In the few hour’s solitary journey, writing in Tigrinya and English exposed my troubled relationship with and dissatisfaction of archaeology, and my inadequacy and fear of communicating to the Tigrinya speaking communities. Basically, I feel an outsider to archaeology, an outsider to English, and an outsider to Tigrinya. An outsider to archaeology because I know archaeology rarely has relevance to the community I belong. An outsider to English because I am exhausted by the time I spend learning the language and constantly visiting dictionaries, thesaurus, and grammar books and websites. Surprisingly, I do enjoy the learning process and never gave up. But the energy I spend in the process pains me a lot. Despite all the years I spend mastering the language, I am still an outsider looking up to native and privileged English speakers for guidance, and I strongly feel both intellectual discrimination and linguistic dependency. I feel a stranger in my native Tigrinya culture because I am not familiar with its systems of thought of and writing about ancient times, and I was never taught about it in formal education. This experience discloses my intra ethno-linguistic and intellectual alienation.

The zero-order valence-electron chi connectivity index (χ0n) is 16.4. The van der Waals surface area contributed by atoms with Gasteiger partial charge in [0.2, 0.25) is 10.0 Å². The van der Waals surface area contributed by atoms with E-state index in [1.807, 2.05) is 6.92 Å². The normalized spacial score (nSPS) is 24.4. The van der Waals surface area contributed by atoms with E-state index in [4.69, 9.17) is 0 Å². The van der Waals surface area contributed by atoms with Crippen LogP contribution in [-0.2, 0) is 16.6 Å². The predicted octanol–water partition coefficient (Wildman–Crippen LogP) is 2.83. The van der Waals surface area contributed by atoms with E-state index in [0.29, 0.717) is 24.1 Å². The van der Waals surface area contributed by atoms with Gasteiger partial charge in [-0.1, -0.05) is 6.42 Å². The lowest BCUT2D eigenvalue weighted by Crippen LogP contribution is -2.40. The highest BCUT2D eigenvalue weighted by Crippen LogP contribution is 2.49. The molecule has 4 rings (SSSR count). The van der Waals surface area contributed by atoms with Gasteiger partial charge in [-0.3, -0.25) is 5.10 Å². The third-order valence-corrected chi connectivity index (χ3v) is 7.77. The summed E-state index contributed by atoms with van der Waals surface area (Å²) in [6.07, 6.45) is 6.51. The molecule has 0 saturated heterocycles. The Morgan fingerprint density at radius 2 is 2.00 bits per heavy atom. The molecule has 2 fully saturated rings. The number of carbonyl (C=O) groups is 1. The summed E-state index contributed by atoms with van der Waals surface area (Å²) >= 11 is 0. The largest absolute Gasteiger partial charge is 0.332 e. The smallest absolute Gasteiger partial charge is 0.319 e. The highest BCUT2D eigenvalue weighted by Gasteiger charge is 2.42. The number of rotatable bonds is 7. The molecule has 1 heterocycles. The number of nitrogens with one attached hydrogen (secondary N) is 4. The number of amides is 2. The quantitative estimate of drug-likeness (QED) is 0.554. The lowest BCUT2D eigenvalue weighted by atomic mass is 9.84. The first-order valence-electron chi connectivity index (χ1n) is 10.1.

Another intrinsic observation I noticed in this self-evaluative process is that the language selected for writing dictates the writer’s imagined audience. My imagined audience as I write in English are archaeologists, museum and antiquities professionals, funding organizations, governments, universities, and anyone who speaks English (an ambiguous global public). As I write in Tigrinya, I first imagined a specific region and a specific group of people. It includes families, villages, regions, national institutions, universities, practitioners, students, and binational audiences. In the process, I tolerate contemporary political and regional differences and focus on cultural, linguistic, and historical similarities.
Day Two: With these insights, on the second day, I came to terms with my inner voice. I wrote one paragraph in English and three paragraphs in Tigrinya. In the English paragraph, I argue that decolonizing archaeology in African countries should “start with national institutions responsible for understanding and guiding archaeological activities.” My writing highlights how post-colonial national institutions inherited archaeology without questioning its relevance and how the concept of seniority in African cultures serves as means of upholding these colonial legacies. It also notes the post-colonial transformation of these national institutions where Africans work as personnel of these institutions, and foreigners still hold the power of the knowledge and language that guides these institutions. In general, the paragraph presents a structural analysis of decolonizing archaeology in African countries to a specific group who are knowledgeable of archaeology by highlighting power, intellectual, and linguistic dependency.